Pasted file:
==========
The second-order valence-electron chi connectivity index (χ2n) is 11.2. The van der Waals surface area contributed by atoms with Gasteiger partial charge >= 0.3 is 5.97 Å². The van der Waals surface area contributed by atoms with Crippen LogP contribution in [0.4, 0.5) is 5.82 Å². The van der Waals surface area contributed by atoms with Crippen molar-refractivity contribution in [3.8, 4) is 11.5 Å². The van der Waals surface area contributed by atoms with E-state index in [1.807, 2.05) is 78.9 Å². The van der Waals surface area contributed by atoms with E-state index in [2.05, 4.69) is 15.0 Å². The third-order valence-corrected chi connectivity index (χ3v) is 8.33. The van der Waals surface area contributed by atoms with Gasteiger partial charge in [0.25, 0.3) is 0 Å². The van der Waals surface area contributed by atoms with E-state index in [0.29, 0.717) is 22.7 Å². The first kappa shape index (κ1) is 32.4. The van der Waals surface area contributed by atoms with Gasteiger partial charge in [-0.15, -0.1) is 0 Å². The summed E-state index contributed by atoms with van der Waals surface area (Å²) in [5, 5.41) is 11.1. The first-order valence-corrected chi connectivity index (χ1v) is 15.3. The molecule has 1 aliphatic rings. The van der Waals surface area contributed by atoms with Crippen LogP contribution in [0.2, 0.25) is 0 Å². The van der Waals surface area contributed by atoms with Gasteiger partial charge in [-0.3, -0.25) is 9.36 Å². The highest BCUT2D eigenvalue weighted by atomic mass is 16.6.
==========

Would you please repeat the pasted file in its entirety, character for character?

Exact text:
The second-order valence-electron chi connectivity index (χ2n) is 11.2. The van der Waals surface area contributed by atoms with Gasteiger partial charge >= 0.3 is 5.97 Å². The van der Waals surface area contributed by atoms with Crippen LogP contribution in [0.4, 0.5) is 5.82 Å². The van der Waals surface area contributed by atoms with Crippen molar-refractivity contribution in [3.8, 4) is 11.5 Å². The van der Waals surface area contributed by atoms with E-state index in [1.807, 2.05) is 78.9 Å². The van der Waals surface area contributed by atoms with E-state index in [2.05, 4.69) is 15.0 Å². The third-order valence-corrected chi connectivity index (χ3v) is 8.33. The van der Waals surface area contributed by atoms with Gasteiger partial charge in [0.25, 0.3) is 0 Å². The van der Waals surface area contributed by atoms with E-state index in [0.29, 0.717) is 22.7 Å². The first kappa shape index (κ1) is 32.4. The van der Waals surface area contributed by atoms with Gasteiger partial charge in [-0.15, -0.1) is 0 Å². The summed E-state index contributed by atoms with van der Waals surface area (Å²) in [5, 5.41) is 11.1. The first-order valence-corrected chi connectivity index (χ1v) is 15.3. The molecule has 1 aliphatic rings. The van der Waals surface area contributed by atoms with Crippen LogP contribution in [0.2, 0.25) is 0 Å². The van der Waals surface area contributed by atoms with Gasteiger partial charge in [-0.3, -0.25) is 9.36 Å². The highest BCUT2D eigenvalue weighted by atomic mass is 16.6.